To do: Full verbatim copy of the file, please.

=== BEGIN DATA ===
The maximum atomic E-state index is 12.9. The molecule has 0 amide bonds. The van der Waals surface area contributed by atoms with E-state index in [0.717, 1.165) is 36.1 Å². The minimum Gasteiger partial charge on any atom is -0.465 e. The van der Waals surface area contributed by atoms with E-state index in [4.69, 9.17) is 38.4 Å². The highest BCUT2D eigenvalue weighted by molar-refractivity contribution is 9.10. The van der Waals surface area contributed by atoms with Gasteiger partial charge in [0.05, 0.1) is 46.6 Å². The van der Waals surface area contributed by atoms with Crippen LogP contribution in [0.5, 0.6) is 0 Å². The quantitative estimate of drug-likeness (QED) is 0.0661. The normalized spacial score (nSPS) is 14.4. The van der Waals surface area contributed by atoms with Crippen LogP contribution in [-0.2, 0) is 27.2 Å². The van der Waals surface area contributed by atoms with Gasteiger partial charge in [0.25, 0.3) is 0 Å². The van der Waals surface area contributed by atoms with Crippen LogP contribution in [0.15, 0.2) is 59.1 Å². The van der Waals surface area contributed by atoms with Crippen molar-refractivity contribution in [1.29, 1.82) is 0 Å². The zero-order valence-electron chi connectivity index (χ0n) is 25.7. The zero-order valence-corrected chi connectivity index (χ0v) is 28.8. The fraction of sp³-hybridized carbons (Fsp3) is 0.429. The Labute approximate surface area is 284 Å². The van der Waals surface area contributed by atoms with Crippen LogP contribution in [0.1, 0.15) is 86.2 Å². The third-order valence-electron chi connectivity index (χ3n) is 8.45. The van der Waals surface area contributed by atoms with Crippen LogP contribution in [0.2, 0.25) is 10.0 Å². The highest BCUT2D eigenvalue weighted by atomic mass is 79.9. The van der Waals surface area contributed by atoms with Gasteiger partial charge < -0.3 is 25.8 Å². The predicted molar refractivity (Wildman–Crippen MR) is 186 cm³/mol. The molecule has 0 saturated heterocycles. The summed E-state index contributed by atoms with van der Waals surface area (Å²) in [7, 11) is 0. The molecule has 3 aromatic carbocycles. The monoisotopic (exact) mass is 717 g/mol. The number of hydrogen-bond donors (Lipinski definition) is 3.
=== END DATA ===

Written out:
The maximum atomic E-state index is 12.9. The molecule has 0 amide bonds. The van der Waals surface area contributed by atoms with E-state index in [0.717, 1.165) is 36.1 Å². The minimum Gasteiger partial charge on any atom is -0.465 e. The van der Waals surface area contributed by atoms with E-state index in [4.69, 9.17) is 38.4 Å². The highest BCUT2D eigenvalue weighted by molar-refractivity contribution is 9.10. The van der Waals surface area contributed by atoms with Gasteiger partial charge in [0.05, 0.1) is 46.6 Å². The van der Waals surface area contributed by atoms with Crippen LogP contribution in [0.5, 0.6) is 0 Å². The quantitative estimate of drug-likeness (QED) is 0.0661. The normalized spacial score (nSPS) is 14.4. The van der Waals surface area contributed by atoms with Crippen LogP contribution in [-0.2, 0) is 27.2 Å². The van der Waals surface area contributed by atoms with Gasteiger partial charge in [0.25, 0.3) is 0 Å². The van der Waals surface area contributed by atoms with Crippen LogP contribution in [0.15, 0.2) is 59.1 Å². The van der Waals surface area contributed by atoms with Crippen molar-refractivity contribution in [1.29, 1.82) is 0 Å². The zero-order valence-electron chi connectivity index (χ0n) is 25.7. The zero-order valence-corrected chi connectivity index (χ0v) is 28.8. The fraction of sp³-hybridized carbons (Fsp3) is 0.429. The Labute approximate surface area is 284 Å². The van der Waals surface area contributed by atoms with Crippen LogP contribution in [0.1, 0.15) is 86.2 Å². The third-order valence-electron chi connectivity index (χ3n) is 8.45. The van der Waals surface area contributed by atoms with Crippen LogP contribution in [0.2, 0.25) is 10.0 Å². The highest BCUT2D eigenvalue weighted by atomic mass is 79.9. The van der Waals surface area contributed by atoms with Gasteiger partial charge < -0.3 is 25.8 Å². The predicted molar refractivity (Wildman–Crippen MR) is 186 cm³/mol. The molecule has 0 saturated heterocycles. The summed E-state index contributed by atoms with van der Waals surface area (Å²) in [7, 11) is 0. The molecule has 3 aromatic carbocycles. The monoisotopic (exact) mass is 717 g/mol. The number of hydrogen-bond donors (Lipinski definition) is 3.